University of Adelaide economists say that they expect the South Australian economy to continue growing in 2018/19.
However, growth expectations have been revised down during the course of 2018, as a consequence of slower growth internationally and nationally, and because of slow household income growth in South Australia.
The University’s South Australian Centre for Economic Studies (SACES) will today present its last Economic Briefing Report for 2018.
Mr Steve Whetton, Deputy Director of SACES, says: “Globally, the economic outlook has weakened a little in response to increasing trade protectionism, tightening financial conditions and higher oil prices, but above-average growth is still expected in 2019.
“However, there is a heightened risk of ‘economic warfare’ between the major economic powers, made worse by the possibility of political and economic fragmentation in the West, and these factors cast a shadow over medium-term growth prospects.
“It is also significant that the Australian economy has lost some momentum in response to a slowdown in household spending. The rest of Australia is South Australia’s main export market, and slower growth nationally holds South Australia back,” Mr Whetton says.
“Household spending is being held back by sluggish growth in labour incomes and, more recently, falling house prices. Similarly, weak wage growth is present in South Australia.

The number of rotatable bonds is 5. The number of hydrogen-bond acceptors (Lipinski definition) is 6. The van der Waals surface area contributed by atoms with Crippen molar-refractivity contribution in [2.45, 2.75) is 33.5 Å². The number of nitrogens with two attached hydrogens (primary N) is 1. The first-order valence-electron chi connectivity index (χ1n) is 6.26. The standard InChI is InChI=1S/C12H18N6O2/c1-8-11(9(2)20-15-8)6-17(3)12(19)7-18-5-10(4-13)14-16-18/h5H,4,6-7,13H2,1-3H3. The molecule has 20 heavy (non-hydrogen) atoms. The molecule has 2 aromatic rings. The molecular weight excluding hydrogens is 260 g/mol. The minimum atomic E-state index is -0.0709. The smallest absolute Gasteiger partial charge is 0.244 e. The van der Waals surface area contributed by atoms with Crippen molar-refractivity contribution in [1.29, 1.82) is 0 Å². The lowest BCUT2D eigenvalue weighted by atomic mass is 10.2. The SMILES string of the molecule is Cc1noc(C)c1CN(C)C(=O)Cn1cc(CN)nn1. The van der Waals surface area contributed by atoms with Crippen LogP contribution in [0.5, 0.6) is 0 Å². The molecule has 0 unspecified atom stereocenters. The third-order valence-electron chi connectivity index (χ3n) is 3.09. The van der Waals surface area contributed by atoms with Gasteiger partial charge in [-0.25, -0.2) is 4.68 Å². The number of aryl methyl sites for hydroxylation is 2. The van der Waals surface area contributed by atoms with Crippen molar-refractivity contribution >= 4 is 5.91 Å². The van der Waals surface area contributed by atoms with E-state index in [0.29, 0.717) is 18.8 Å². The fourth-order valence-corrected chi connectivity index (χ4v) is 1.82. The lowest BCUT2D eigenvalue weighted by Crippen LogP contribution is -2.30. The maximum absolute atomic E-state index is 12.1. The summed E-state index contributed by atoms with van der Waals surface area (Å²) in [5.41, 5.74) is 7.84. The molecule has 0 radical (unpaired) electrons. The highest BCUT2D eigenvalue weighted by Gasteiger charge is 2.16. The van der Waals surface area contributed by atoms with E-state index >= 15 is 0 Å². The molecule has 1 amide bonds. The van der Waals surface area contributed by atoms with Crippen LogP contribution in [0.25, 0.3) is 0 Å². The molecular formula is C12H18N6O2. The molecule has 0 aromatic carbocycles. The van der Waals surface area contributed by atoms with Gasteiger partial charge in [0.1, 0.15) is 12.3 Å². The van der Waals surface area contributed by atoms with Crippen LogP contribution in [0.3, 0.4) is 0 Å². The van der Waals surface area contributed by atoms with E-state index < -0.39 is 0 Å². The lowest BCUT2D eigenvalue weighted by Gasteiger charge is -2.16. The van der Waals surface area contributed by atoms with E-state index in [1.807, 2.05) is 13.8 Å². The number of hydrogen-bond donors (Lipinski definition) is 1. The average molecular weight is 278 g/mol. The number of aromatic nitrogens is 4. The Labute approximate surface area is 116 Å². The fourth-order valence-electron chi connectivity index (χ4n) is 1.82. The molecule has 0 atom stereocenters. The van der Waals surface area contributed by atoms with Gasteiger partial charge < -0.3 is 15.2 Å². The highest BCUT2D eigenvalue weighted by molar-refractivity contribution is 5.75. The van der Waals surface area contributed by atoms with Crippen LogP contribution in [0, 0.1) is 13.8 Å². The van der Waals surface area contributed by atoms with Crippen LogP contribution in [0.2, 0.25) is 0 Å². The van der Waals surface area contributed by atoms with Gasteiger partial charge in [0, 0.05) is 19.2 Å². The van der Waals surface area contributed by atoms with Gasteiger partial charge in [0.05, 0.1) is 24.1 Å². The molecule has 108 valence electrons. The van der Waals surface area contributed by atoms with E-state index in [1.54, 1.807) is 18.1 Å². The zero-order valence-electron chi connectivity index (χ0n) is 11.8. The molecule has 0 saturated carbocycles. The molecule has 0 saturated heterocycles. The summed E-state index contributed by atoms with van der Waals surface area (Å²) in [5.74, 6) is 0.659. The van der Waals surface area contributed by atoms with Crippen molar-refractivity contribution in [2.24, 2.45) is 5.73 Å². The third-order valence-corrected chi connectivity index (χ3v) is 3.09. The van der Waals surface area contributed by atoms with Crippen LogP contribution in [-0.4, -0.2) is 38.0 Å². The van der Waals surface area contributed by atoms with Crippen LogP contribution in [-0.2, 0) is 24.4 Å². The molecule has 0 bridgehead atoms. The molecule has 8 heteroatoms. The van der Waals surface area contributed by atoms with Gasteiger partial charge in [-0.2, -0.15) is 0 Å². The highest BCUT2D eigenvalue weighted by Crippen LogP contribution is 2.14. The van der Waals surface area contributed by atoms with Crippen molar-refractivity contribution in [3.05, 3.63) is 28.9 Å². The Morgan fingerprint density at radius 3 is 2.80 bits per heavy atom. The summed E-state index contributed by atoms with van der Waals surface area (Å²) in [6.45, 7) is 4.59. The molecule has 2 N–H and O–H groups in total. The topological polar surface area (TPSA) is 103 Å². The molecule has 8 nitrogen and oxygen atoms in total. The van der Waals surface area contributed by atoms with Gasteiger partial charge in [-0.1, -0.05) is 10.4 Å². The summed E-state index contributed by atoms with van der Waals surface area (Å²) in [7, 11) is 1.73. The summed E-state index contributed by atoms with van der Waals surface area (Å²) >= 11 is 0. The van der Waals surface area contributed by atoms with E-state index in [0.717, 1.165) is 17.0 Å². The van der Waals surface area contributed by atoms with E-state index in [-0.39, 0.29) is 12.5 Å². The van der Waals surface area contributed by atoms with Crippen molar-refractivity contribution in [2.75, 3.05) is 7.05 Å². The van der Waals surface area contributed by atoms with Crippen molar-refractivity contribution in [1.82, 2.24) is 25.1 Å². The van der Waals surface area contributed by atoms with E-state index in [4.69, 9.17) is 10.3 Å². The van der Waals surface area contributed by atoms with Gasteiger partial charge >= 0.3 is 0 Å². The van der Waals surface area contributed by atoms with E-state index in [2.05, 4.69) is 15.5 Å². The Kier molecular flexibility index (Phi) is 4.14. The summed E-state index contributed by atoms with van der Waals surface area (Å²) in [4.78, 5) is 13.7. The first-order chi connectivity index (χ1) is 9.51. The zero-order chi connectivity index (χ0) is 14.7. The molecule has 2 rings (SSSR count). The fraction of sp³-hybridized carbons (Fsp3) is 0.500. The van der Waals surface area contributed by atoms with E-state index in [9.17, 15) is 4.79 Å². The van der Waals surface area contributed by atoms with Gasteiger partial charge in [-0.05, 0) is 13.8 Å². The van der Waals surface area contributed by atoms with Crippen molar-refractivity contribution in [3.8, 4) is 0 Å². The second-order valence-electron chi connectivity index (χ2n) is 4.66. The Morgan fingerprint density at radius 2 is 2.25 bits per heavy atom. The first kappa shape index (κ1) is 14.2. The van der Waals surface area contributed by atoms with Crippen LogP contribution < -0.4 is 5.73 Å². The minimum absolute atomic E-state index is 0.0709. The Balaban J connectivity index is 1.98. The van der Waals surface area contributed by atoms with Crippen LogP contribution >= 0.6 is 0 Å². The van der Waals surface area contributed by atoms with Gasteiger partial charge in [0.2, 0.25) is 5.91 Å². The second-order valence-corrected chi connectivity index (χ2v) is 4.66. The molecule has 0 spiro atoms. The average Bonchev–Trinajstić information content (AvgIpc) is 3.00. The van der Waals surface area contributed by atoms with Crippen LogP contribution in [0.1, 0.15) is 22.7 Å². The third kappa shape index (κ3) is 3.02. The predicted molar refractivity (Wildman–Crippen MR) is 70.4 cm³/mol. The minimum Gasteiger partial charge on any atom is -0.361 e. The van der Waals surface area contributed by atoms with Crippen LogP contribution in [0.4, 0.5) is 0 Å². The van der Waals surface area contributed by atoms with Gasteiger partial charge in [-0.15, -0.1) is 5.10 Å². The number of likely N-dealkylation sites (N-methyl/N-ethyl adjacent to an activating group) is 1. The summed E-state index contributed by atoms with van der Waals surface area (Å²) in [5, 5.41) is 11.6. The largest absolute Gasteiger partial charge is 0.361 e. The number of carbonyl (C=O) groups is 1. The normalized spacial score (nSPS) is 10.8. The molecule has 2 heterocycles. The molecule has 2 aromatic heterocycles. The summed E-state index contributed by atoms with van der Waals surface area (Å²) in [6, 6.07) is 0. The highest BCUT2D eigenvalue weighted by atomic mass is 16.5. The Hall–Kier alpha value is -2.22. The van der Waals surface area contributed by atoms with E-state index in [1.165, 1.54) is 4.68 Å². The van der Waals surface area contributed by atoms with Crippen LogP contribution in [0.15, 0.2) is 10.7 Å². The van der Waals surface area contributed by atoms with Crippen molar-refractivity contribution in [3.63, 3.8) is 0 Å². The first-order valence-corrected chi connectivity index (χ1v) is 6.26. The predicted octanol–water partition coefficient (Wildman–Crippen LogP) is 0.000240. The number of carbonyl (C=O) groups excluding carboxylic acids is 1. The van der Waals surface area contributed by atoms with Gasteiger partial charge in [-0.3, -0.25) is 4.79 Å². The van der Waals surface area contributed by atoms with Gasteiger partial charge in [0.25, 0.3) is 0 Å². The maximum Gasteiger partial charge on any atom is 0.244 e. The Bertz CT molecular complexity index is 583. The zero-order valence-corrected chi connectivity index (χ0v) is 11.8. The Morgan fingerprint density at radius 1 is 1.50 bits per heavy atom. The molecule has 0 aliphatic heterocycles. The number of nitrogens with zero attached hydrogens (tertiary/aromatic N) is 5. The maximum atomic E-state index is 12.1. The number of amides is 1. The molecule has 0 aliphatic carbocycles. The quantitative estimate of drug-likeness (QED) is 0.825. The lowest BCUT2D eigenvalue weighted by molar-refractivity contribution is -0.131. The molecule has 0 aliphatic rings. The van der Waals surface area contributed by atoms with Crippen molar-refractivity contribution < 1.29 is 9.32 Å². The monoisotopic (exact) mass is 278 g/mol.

“South Australia’s economic outlook will be affected by the weaker growth trajectories for the world and Australian economies, but we’re still expecting some growth locally, particularly in domestic facing sectors including renewable energy, while recent trends in job vacancies and business investment more broadly have also been supportive,” Mr Whetton says.
On the jobs front, the report predicts that South Australia’s unemployment rate should remain around its current improved level.
“Agricultural incomes will be weaker in 2018/19, both in South Australia and nationally, due to a fall in winter crop production this season due to unfavourable seasonal conditions,” Mr Whetton says.
The full Economic Briefing will be delivered to South Australian business leaders today.